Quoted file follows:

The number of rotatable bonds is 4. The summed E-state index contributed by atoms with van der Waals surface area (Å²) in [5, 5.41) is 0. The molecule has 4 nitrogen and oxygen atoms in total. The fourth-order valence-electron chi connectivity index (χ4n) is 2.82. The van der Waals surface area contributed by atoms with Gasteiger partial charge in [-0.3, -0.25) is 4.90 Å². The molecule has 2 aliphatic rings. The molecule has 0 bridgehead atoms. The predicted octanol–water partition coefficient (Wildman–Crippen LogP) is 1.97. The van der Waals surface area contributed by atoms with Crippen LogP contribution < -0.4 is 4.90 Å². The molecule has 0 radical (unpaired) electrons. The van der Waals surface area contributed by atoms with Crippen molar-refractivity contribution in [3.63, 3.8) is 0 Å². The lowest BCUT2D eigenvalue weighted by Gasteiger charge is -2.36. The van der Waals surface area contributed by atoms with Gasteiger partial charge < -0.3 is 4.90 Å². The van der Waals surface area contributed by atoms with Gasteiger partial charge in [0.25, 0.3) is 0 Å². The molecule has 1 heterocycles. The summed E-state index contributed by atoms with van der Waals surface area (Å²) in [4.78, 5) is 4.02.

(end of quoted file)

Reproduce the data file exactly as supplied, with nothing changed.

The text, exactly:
The number of rotatable bonds is 4. The summed E-state index contributed by atoms with van der Waals surface area (Å²) in [5, 5.41) is 0. The molecule has 4 nitrogen and oxygen atoms in total. The fourth-order valence-electron chi connectivity index (χ4n) is 2.82. The van der Waals surface area contributed by atoms with Gasteiger partial charge in [-0.3, -0.25) is 4.90 Å². The molecule has 2 aliphatic rings. The molecule has 0 bridgehead atoms. The predicted octanol–water partition coefficient (Wildman–Crippen LogP) is 1.97. The van der Waals surface area contributed by atoms with Crippen LogP contribution < -0.4 is 4.90 Å². The molecule has 0 radical (unpaired) electrons. The van der Waals surface area contributed by atoms with Crippen molar-refractivity contribution in [3.63, 3.8) is 0 Å². The lowest BCUT2D eigenvalue weighted by Gasteiger charge is -2.36. The van der Waals surface area contributed by atoms with Gasteiger partial charge < -0.3 is 4.90 Å². The van der Waals surface area contributed by atoms with Gasteiger partial charge in [0.25, 0.3) is 0 Å². The molecule has 1 heterocycles. The summed E-state index contributed by atoms with van der Waals surface area (Å²) in [4.78, 5) is 4.02.